The Saints of October – Part One By Nick Manzolillo
The master pumpkin carver has waited long enough, now that the fallen leaves have crumpled into black flakes akin to ash, and the dark winds of ice and snow have swept away all but the memory of October. With the spirit of the fall humming in his breast, the master pumpkin carver faced the onslaught of winter with his teeth bared and his fists clenched. As always, he was brought to his knees. Spirits sing in October, but in winter they go mad, howl and forsake you, no matter what attempts you make to appease them
The song of spring, a false light filled with sudden chills and ceaseless rain, brought the pumpkin carver to the edge of his sanity. As always, summer led him sniffing from his den, to begin the cycle of growth anew. Long days staring into the earth. Sleepless nights dreaming of gourds and children in masks, raising their hands to feel the warmth from a freshly forged lantern’s glow.
His fingers only stop twitching when they wrap around his trusty blade and he cuts that first stem, holding a newborn pumpkin high up into the air of autumn. As the green leaves wrinkle brown, orange, red and rot, the master pumpkin carver awakens once more. Halloween approaches, and there is much to do. As always.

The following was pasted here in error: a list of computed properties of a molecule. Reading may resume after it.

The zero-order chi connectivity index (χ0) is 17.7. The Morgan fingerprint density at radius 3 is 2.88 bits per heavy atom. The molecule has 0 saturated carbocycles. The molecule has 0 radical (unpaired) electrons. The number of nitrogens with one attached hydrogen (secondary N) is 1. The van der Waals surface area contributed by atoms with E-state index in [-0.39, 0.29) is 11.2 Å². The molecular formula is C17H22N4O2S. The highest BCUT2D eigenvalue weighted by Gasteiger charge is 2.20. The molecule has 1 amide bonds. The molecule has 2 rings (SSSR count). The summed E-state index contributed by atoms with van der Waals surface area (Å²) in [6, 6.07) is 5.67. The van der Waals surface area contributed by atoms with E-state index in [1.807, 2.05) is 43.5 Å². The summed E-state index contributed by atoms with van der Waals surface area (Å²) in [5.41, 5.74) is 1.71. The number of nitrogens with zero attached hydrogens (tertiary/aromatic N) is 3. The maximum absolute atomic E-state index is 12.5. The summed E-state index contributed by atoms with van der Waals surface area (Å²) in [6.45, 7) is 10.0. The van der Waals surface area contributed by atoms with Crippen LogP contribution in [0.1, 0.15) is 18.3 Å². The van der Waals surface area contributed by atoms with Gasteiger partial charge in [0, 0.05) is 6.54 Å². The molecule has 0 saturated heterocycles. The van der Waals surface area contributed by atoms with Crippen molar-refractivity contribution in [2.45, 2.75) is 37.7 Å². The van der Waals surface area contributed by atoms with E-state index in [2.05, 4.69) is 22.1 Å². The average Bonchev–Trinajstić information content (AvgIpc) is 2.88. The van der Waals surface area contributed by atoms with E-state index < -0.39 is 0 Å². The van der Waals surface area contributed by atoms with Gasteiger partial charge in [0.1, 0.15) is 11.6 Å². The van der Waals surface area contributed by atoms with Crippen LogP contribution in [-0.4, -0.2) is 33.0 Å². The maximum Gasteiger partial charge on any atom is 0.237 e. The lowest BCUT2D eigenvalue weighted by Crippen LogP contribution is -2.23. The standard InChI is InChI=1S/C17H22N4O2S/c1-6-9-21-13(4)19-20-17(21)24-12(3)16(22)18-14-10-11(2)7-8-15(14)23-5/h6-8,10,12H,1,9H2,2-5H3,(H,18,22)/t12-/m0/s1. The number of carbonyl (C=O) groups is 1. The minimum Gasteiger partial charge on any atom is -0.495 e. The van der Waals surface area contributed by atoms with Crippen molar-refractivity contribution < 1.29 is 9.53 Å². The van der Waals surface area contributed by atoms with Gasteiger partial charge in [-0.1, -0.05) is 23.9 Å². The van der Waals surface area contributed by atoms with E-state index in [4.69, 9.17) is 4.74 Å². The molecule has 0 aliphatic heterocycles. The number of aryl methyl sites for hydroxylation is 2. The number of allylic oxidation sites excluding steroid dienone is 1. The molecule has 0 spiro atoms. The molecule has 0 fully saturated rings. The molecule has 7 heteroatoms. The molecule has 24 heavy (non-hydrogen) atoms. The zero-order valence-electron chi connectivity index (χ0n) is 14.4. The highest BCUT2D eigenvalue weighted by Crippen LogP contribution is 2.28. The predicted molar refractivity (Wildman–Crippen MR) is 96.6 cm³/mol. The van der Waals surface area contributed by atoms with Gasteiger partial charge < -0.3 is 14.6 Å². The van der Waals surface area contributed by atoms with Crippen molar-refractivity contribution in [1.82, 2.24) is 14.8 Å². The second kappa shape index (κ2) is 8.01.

His October friends call him Jack because the October people have a simple sense of humor. They like their irony as they like their blood, pure and tasting of metal. Jack carves the first pumpkin on the first of the month, his month. This year he chooses to craft a Ferris wheel because winter breeds in him a paranoia that his skills will have somehow deteriorated in the off-season. Several hours after he begins, Jack sets his finished masterpiece at the base of the cement steps leading up his porch. The street before him is empty of decoration and acknowledgment, but not for long. When the master pumpkin carver sets down his first lantern of many, it’s as good as blowing a warhorn for all his contemporaries to take heed and rally.